Fat middle order thin on runs3 min read . Updated: 02 Jul 2011, 05:40 PM IST
Fat middle order thin on runs
Fat middle order thin on runs
The Indian middle-order collapse is becoming an all too familiar sight. After losing nine wickets for 29 runs against South Africa, the batsmen gifted seven wickets for 50 runs versus the West Indies.
In the run-up to the 2011 World Cup and in these subcontinental conditions, it was touted as the most devastating batting line-up to take the field, not the most devastated.
Perhaps, that’s being uncharitable to some local batsmen who have performed. After all, two of the top five run scorers in this tournament are Indians. Sachin Tendulkar, Virender Sehwag and Co. have scored five centuries collectively, the most by any team, plundering the maximum boundaries along the way.
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Before the tournament started, it was accepted wisdom that the middle order was supposed to be the soft underbelly of most teams, except India. The Australians (initially without Michael Hussey) were supposed to be shaky against spin. Sri Lanka has little experience outside of Kumar Sangakkara and Mahela Jayawardene, South Africa’s Jean-Paul Duminy and Francois Du Plessis were deemed not too reliable and so on. On the other hand, Yuvraj Singh, Yusuf Pathan and friends were expected to bash, muscle and power their way to huge totals.
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But looking at the numbers from the 42 league stage games, some teams have shattered that perception while some others have reinforced it.
If you look purely at batting averages, the South African middle quartet has scored 44.8 runs per batsman per innings. They are followed by the Australians whose middle order has scored 41.6 runs per batsman per innings.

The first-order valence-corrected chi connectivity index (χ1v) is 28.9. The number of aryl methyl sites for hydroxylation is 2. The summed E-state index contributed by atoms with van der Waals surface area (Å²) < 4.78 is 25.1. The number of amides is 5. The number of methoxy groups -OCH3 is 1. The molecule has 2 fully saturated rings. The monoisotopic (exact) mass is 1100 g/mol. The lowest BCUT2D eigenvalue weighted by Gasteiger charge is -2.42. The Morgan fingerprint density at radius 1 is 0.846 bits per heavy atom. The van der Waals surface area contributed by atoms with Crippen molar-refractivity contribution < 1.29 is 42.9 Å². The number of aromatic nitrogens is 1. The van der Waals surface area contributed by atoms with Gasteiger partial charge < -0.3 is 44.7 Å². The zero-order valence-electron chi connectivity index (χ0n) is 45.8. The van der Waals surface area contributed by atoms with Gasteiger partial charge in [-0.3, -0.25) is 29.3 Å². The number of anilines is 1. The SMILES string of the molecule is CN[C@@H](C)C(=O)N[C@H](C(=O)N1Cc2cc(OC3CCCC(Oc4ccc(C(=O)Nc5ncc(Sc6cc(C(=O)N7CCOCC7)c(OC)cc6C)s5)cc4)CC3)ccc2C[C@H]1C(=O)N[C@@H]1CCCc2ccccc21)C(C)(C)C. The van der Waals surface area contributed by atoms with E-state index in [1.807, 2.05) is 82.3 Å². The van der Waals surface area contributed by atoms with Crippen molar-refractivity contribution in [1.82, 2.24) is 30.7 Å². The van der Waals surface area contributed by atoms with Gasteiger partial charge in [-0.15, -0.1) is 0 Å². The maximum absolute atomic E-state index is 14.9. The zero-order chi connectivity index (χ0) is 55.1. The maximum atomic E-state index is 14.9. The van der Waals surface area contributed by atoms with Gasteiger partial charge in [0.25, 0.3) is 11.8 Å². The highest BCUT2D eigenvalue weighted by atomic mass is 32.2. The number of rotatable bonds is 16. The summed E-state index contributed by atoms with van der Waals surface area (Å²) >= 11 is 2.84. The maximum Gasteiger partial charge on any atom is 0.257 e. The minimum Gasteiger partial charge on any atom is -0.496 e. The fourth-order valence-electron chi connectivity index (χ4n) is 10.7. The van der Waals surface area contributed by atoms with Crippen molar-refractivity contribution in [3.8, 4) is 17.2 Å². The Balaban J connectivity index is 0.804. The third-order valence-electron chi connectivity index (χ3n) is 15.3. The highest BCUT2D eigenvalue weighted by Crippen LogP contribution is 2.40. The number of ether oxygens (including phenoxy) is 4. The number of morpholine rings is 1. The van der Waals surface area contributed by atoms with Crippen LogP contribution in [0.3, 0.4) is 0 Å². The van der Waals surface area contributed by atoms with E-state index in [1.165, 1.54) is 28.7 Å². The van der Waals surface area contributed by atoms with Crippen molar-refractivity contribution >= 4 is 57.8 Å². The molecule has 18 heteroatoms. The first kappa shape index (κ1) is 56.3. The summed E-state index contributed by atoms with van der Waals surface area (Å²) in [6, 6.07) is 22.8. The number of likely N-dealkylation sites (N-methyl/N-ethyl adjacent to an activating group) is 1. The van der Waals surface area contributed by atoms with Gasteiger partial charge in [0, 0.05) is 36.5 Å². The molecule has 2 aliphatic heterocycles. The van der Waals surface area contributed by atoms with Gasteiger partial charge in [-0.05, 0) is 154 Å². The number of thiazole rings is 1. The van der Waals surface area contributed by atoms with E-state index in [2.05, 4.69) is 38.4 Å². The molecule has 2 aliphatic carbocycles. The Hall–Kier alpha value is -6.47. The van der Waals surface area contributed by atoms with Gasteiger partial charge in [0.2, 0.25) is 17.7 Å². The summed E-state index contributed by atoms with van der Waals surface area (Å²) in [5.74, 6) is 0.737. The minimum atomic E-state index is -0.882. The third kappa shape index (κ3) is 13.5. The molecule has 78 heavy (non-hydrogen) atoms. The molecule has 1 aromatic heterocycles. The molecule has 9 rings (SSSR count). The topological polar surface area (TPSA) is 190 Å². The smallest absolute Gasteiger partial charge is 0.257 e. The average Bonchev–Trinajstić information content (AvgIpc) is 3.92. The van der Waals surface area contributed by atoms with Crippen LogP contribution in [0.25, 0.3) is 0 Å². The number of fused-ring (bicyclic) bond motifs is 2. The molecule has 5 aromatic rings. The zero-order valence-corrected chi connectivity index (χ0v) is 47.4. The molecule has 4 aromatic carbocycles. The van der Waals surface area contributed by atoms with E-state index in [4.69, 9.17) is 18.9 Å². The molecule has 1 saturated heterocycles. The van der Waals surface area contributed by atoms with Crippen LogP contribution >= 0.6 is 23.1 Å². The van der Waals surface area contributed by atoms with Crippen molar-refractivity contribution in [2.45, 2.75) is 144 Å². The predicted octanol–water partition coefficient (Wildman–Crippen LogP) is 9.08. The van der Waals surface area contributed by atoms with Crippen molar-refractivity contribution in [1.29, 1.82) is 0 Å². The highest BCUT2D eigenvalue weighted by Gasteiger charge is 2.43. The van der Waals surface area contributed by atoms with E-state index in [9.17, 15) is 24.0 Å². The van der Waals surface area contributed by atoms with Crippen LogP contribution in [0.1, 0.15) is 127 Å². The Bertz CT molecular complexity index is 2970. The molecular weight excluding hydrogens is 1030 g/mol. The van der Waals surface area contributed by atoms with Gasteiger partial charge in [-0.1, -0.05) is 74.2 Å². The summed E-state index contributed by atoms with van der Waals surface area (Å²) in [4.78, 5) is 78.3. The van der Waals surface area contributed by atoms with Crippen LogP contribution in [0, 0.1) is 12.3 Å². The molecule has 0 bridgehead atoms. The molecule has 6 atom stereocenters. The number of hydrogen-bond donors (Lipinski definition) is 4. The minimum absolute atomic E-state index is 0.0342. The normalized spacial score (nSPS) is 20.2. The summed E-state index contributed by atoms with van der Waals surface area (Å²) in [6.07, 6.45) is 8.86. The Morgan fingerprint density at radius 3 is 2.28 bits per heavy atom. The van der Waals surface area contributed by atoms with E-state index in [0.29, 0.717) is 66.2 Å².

For the purpose of this analysis, we have grouped the top three batters by position as the top order, and the next four as the middle order.
The usual caveats apply here: These include runs made in matches versus the associates, both chasing and setting targets in various conditions and flexible batting orders like in the case of India in some matches. Also, middle-order averages can appear inflated because of the number of unbeaten innings.
Still, averages by themselves don’t prove anything. The South African middle-order average is 8.4 runs better than the top order. They are only one of the two quarter-finalists—the other being Pakistan—whose middle order statistics put the top order in the shade. Pakistan’s middle quarter scored almost 34 runs per batter per innings, about nine runs more than the top order.
As expected, the other teams are more reliant on their top three batters. For five of the eight quarterfinalists, the top order has contributed at least half the team’s runs, which is not surprising given that they have the opportunity to face more overs. Yet, the difference between top and middle order batting averages is at least 10 for a majority of the teams.
It is the starkest for Sri Lanka. The top trio averages 60 runs per batsman per innings, not only the highest among all teams, but also a whopping 33 runs more than the middle order. Now, this is despite Jayawardene batting at number four usually.
Averages are only part of the story. If one looks at strike rates, then the South African middle order appears overwhelmingly superior, though teams do tend to accelerate in the latter part of the innings. South Africa scored 97.3 runs every 100 balls, the fastest among all teams. Indeed, it is 21 more runs than the top order strike rate, the biggest difference among teams in the quarterfinals.
By these numbers, India’s middle order looks middling despite some match-winning performances by Yuvraj Singh. It averages about 41 runs per batsman per innings, about 10 fewer than the top trio. The middle quartet also scores at a slower rate of 85 runs per 100 balls, compared with the 100% strike rate of the top order, which is the best among all quarterfinalists.
It is almost a no-brainer that the Indian middle order will have to fire against the Australians to progress in the tournament. A clearer picture will have emerged by the time you read this.
Graphic by Ahmed Raza Khan/Mint
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